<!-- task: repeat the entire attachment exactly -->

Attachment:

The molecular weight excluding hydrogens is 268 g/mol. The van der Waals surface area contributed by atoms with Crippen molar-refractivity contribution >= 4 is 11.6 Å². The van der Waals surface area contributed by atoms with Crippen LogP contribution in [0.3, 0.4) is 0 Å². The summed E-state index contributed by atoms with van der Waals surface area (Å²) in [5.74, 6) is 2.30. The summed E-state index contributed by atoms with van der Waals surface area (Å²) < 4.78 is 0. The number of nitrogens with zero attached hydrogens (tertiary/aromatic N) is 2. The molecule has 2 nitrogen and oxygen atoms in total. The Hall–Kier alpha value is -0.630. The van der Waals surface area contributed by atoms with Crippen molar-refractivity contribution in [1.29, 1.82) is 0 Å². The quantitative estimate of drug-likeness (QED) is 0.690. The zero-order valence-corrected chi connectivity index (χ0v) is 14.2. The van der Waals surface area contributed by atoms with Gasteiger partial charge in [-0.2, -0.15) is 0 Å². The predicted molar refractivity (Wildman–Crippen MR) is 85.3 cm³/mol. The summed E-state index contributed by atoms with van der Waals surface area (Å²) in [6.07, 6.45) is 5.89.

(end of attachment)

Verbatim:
The molecular weight excluding hydrogens is 268 g/mol. The van der Waals surface area contributed by atoms with Crippen molar-refractivity contribution >= 4 is 11.6 Å². The van der Waals surface area contributed by atoms with Crippen LogP contribution in [0.3, 0.4) is 0 Å². The summed E-state index contributed by atoms with van der Waals surface area (Å²) in [5.74, 6) is 2.30. The summed E-state index contributed by atoms with van der Waals surface area (Å²) < 4.78 is 0. The number of nitrogens with zero attached hydrogens (tertiary/aromatic N) is 2. The molecule has 2 nitrogen and oxygen atoms in total. The Hall–Kier alpha value is -0.630. The van der Waals surface area contributed by atoms with Crippen molar-refractivity contribution in [1.29, 1.82) is 0 Å². The quantitative estimate of drug-likeness (QED) is 0.690. The zero-order valence-corrected chi connectivity index (χ0v) is 14.2. The van der Waals surface area contributed by atoms with Gasteiger partial charge in [-0.2, -0.15) is 0 Å². The predicted molar refractivity (Wildman–Crippen MR) is 85.3 cm³/mol. The summed E-state index contributed by atoms with van der Waals surface area (Å²) in [6.07, 6.45) is 5.89.